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01 August 2005


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This is perhaps the best clearly elucidated, pragmatic appraisal of the dynamics involved with the Iraq insurgency and our military presence there. It has seemed abundantly clear for quite a while now that at a certain point Sunni interests and the broader and intrusive jihadi interests would diverge, and Dale Davis's view of this seems quite realistic.

My broader question about all this goes to US behavior in response to these dynamics. I happen to believe that the Bush administration, for all it's grandiose rhetoric and posturing, doesn't really want stability to take root in Iraq for fear that such stability will undercut their ability to legitimize what I regard as their desire to maintain a large, long-term military presence in the region. In short, I suspect the US leadership would prefer to remain a catalyst for inciting the violence and providing grounds for the Sunni/Jihadi interests to remain united in their quest to force us out of that territory.

I'd be interested in your thoughts, (both Dale's and Pat's). Is there a useful benefit in considering that what I surmise as to US intent might be true? Is there an argument to be put forward to specifically counter US behavior if it does in turn take a path that will only continue serving as the catalyst for this violence?


I like the sound of all of it save the "give them a taste of it" at the end. It seems like Sabra and Shatilla in the making. Do we really want to enable a strictly Shi'a policing of Sunni neighborhoods?

It's a straight question, not grinding an ax.



The Shia police and military are already trying to establish their power in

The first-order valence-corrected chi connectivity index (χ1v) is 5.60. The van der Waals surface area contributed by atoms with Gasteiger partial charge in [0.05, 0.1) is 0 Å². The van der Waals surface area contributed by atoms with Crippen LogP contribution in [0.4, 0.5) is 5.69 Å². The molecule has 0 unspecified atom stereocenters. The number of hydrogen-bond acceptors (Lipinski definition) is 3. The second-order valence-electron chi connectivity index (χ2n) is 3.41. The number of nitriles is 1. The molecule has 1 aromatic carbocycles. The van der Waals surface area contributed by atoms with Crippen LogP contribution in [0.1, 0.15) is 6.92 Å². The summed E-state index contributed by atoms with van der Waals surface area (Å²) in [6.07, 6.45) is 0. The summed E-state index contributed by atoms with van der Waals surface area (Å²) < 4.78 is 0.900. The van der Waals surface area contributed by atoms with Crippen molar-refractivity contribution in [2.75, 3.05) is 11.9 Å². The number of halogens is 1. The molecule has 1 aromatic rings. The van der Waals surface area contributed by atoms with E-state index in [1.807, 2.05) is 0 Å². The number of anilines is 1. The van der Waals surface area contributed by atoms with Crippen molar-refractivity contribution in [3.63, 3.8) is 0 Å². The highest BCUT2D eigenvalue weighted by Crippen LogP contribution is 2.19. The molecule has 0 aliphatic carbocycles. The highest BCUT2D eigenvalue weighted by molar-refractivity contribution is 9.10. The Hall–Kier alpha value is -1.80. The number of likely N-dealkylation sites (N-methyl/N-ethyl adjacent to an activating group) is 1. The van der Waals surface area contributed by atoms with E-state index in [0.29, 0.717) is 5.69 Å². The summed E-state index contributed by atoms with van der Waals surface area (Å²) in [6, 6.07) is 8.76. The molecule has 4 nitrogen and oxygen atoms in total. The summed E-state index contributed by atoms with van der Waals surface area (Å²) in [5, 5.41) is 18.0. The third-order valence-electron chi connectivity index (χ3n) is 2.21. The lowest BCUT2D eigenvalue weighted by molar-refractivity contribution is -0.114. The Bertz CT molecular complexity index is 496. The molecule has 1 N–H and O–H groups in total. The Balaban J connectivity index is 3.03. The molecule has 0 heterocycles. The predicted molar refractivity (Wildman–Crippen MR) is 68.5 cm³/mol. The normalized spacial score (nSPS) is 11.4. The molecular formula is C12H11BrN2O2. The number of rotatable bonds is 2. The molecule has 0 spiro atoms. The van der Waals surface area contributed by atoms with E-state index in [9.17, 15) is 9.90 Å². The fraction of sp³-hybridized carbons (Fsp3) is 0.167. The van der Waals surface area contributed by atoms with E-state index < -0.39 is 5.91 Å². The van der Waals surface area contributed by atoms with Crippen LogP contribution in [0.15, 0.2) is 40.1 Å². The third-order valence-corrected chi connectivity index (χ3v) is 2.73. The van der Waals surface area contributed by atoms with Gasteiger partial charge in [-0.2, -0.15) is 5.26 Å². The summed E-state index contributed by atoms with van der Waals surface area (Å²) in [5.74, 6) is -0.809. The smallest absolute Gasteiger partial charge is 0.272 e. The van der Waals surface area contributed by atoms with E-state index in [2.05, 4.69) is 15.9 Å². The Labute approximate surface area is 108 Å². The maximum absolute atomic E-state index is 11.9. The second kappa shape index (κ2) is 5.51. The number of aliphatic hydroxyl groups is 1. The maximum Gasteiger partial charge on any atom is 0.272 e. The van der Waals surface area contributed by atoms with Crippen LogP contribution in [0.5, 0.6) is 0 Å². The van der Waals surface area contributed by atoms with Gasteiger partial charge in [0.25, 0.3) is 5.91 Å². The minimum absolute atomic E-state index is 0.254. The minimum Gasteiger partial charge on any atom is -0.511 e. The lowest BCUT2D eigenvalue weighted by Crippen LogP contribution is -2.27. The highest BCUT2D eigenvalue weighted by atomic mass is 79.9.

Sunni neighborhaoods and the process is leading to increased violence on both sides.

At some point we are going to have to acknowledge that our project in social engineering in Iraq and elswhere just doesn't work at any price that we would be willing to pay. I think that in the end we will withdraw and the "game" will be left as Alexander predicted before his death, to "the strongest." pl



our causality count has now hit the '2000' mark.




Keep reminding us. pl



Many thanks for your reply. sbj


A clear and concise precis, in which I think there are two significant loose ends.

One is pointed to by sbj in asking whether withdrawal can be squared with a putative Bush Admin goal of establishing long-term presence on the ground. Perhaps the cost has forced a reconsideration of this scenario.

The other, unaddressed point is I think the Iranian role. The benefit to Iran's conservative Shi'a of our money and blood is almost off the chart. I think it explains, in part anyway, the apparent resurgence of a non-reform polity, even if it is based on election chicanery (known in other parts of the world as well...). The argument would be that the benefits of a shared or Iran-dominated Shi'a partnership in the region greatly outweigh and render far less useful those flowing from stonger links to west, which would require a more "reformist" posture from the mullahs.

On the one hand, secure Shi'a dominance in Iraq might limit the attraction of Iranian "help". On the other, it is looking far more likely that the Bush Admin, regardless of realpolitik, will engineer military action against Iran (as Dale points out more recently). The reasons for this direction may be at base purely domestic, but it will complicate the withdrawal picture...

I don't think I've seen the contrast between the original Wolfowitz/Feith utopian "success" formulation and the pass in which we find ourselves more concisely or clearly expressed. My grandfather saw action in Mesopotamia during the First World War, and based on some of his notes I think he would certainly recognize the current situation, but never credit the earlier view...

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